Straub v. County of Maui
ORDER DENYING DEFENDANT COUNTY OF MAUI'S MOTION TO DISMISS, ECF NO. 12 . Signed by CHIEF JUDGE J. MICHAEL SEABRIGHT on 2/7/2018. (afc)WRITTEN ORDER follows hearing held 2/5/2018 on 12 Defendant County of Maui's MOTION to Dismiss. Defendant Teena Rasmussen's Substantive Joinder to Motion to Dismiss: ECF 22 . MINUTES of hearing: ECF no. 24 , CERTIFICATE OF SERVICEParticipants registered to receive electronic notifications received this document electronically at the e-mail address listed on the Notice of Electronic Filing (NEF). Participants not registered to receive electronic notifications were served by first class mail on the date of this docket entry
IN THE UNITED STATES DISTRICT COURT
FOR THE DISTRICT OF HAWAII
ROBERT G. STRAUB,
Civ. No. 17-00516 JMS-RLP
ORDER DENYING DEFENDANT
COUNTY OF MAUI’S MOTION
TO DISMISS, ECF NO. 12
COUNTY OF MAUI, DIRECTOR
ORDER DENYING DEFENDANT COUNTY OF MAUI’S MOTION TO
DISMISS, ECF NO. 12
Defendant County of Maui (the “County”) has moved to dismiss
Plaintiff Robert G. Straub’s (“Straub”) First Amended Complaint (“FAC”) against
the County and Teena Rasmussen (“Rasmussen”), the Managing Director of the
County Department of Economic Development (the “Department”). ECF No. 12.
The County contends that the FAC consists of “mere recitation of the elements of
each cause of action” and, therefore, should be dismissed under Rule 12(b)(6) of
the Federal Rules of Civil Procedure. Def.’s Mem. at 1, ECF No. 12-1. For the
following reasons, the Motion is DENIED.
The FAC includes the following factual allegations. Straub worked
for the County for sixteen years, but not from 2008 to 2011. FAC ¶¶ 5, 8, ECF No.
8. After Mayor Alan Arakawa was elected in 2011, Straub “came back” to the
County as the Mayor’s office manager. Id. ¶ 8. Most recently, he worked in the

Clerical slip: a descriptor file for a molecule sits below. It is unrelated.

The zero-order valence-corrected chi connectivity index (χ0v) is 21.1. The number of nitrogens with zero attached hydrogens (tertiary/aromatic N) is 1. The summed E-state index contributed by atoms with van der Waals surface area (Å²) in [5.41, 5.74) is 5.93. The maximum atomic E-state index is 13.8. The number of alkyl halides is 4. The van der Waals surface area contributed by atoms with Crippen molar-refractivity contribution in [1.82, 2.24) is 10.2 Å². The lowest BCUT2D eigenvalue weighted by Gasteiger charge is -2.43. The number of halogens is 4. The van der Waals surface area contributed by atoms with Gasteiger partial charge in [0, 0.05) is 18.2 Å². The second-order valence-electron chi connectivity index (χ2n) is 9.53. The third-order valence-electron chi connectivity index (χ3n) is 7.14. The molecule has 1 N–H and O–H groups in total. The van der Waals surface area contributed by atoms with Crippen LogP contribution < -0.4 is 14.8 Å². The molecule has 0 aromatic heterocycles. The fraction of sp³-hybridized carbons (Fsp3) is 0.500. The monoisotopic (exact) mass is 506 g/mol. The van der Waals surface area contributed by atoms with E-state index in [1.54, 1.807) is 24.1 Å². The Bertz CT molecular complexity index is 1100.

County’s Business Resource Center (“BRC”), under the supervision of Karen
Arakawa. Id. ¶ 5, 11.
In 2017, Straub took a 30-day family medical leave to care for his
wife, who suffers from Parkinson’s disease. Id. ¶¶ 5, 18. Four days after he
returned to work, Rasmussen fired him, ostensibly because of “budget issues.” Id.
¶¶ 5, 7. But “Rasmussen told others in the [Department] that she didn’t want
people to be off the job for more than 2 weeks and [Straub] was gone for 30 days.”
Id. ¶ 10. Additionally, Straub contends that he was replaced by a higher paid
individual, that the BRC remained at the same number of employees after he left,
and that “many County employees” received substantial raises retroactive to July
2016. Id. ¶¶ 7, 10. Straub, who is 71, also contends that he was replaced by a
“substantially younger and less qualified” individual. Id. ¶ 6.
After he was fired, Straub spoke to Mayor Arakawa and also to
Rasmussen’s “boss,” Chief of Staff Herman Andaya, who both “denied having any
involvement in the decision to terminate him and supported him remaining
employed in the Mayor’s office.” Id. ¶ 9.
Straub obtained right-to-sue letters from the Equal Employment
Opportunity Commission (“EEOC”) and the Hawaii Civil Rights Commission
(“HCRC”) in October 2017. Id. ¶ 12.
At some point, Karen Arakawa “told others that the County could not
buy t-shirts from [Straub’s] company this year, as [it] had for the past 6 years,
because of [Straub’s] claims against the County.” Id. ¶ 11.
Straub filed his original Complaint against the County in October
2017, ECF No. 1, and the FAC naming Rasmussen on November 9, 2017, ECF
No. 8. The FAC alleges four Counts: (1) interference and retaliation in violation of
the Family Medical Leave Act of 1993 (“FMLA”), 29 U.S.C. § 2615(a)(1) and (2),
based on the termination of Straub’s employment; (2) interference and retaliation
under the FMLA based on the County’s “termination of purchasing t-shirts from
[Straub’s] Ultra Hawaii business”; (3) violation of the Americans with Disabilities
Act of 1990 (“ADA”), 42 U.S.C. § 12122(b)(4); and (4) age discrimination in
violation of Age Discrimination in Employment Act of 1967 (“ADEA”), 29 U.S.C.
§ 623(a)(1) and Hawaii Revised Statutes (“HRS”) § 378-2. FAC ¶¶ 14-21.